Jesse Greene

As the candidate filing deadline approaches next week, the only urbanist-y candidate running for Seattle City Council District 1 (West Seattle and South Park) has withdrawn.

Jesse Greene was cognizant that the housing crisis is at least partially a supply-side problem, a position that rankles neighborhood activists. He submitted his withdrawal papers last week, leaving a hole in the race. But he also endorsed fellow challenger Phil Tavel.

Freshman incumbent Lisa Herbold has been strong on supporting lower transit fares; but also opposed to relaxing mandatory parking requirements($) in new buildings; generally opposed to upzones, eventually bartering her vote for the Housing Affordability and Livability Agenda upzones in urban areas of the city to reduce their scale, including around the future Alaska Junction Station($); and has championed spending hundreds of millions of dollars to bury West Seattle Link without any realistic funding source.

All of the candidates in the race pledged to follow the campaign spending limits in the city’s Democracy Voucher program, but only Herbold has qualified for vouchers as of publication time.

The remaining three challengers include:

  • Brendan Kolding, who opposes upzones before light rail expands, and even then still wants to have mandated car parking in all buildings regardless of their proximity to frequent transit.
  • Isaiah Willoughby, whose superpower is invisibility on the campaign trail.
  • Phil Tavel, who was involved in SCALE, the neighborhood activist group that tried to stall HALA urban-area upzones and Mandatory Housing Affordability requirements in court.

56 Replies to “Last urbanist withdraws from D1 race”

  1. If you look at the plan for elevated light rail to Alaska Junction you see that it wouldl displace hundreds of residents and businesses, many of them in one block bounded by Alaska, Oregon, 40th Ave and 41st Ave. This would drive up housing costs throughout the Junction area as the displaced residents tried to find housing. In a densely built-up area. So much displacement is simply unacceptable…an alternative must be found and financed. Had ST proposed an elevated line through South Lake Union and Uptown the opposition would have been ferocious.

    Regarding parking requirements for new buildings, while we would like to see no parking needed for residential buildings in neighborhoods well served by transit, the reality is that most people still have cars. If there is no parking available in their building they will park on the street. Many people park on the street now rather than pay for parking in their buildings. West Seattle streets are already over capacity for on-street parking. Ending parking requirements for new construction is foolish and creates real problems for the neighborhood. I pay $50 per month to park my car in my building, I use transit or feet most of the time, but some trips are still not practical by transit. It’s too soon to do away with parking requirements in residential buildings.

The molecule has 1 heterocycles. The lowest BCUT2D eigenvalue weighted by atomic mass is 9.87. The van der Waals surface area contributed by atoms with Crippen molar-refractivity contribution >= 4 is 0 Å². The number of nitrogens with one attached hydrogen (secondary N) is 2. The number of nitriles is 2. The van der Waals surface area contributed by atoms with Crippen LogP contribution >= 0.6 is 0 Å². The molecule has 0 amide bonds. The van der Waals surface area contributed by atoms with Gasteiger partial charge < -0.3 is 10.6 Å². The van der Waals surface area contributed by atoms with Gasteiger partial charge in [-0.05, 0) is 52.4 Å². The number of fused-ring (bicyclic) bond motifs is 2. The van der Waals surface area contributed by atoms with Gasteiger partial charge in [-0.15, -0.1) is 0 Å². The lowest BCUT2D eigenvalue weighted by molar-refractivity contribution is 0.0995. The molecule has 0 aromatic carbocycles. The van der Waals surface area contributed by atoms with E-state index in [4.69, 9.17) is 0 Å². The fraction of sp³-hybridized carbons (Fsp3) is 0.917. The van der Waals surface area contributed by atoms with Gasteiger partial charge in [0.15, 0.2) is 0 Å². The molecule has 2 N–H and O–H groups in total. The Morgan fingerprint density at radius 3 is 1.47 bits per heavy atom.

1. If ST3 had included the money for a tunnel to west seattle I do not believe it would have passed. At least I know it wouldn’t have had my vote. Trying to force a tunnel now, after the vote, is a bait and switch that I find extremely upsetting.

      The people voted for a representative line that was elevated. That is what it should be. That is what it will be when the gold-plated-platinum-dream of a tunnel finally dies after the political leadership stops prevaricating, and acknowledges two things: 1. that the funds to build it just aren’t there – and never were! and 2. that the rest of the Sound Transit district won’t support it.

      1. Exactly. It is also possible that ST would have decided to build something most cost effective. At it is, West Seattle elevated rail is a terrible value. West Seattle underground rail would be even worse.

      2. Well, ST3 probably would have passed because the people who want Ballard, SLU, DSTT2, Everett, Tacoma, Issaquah, 405 Stride and 522 Stride would have voted for it. If we voted against it we may not have another opportunity for twenty years. People don’t look at the cost and say, “If it’s twice as much I’m half as likely to vote for it.” Most of the people who said $54 billion was too high were the same ones who would have said $25 billion or $10 billion is too high.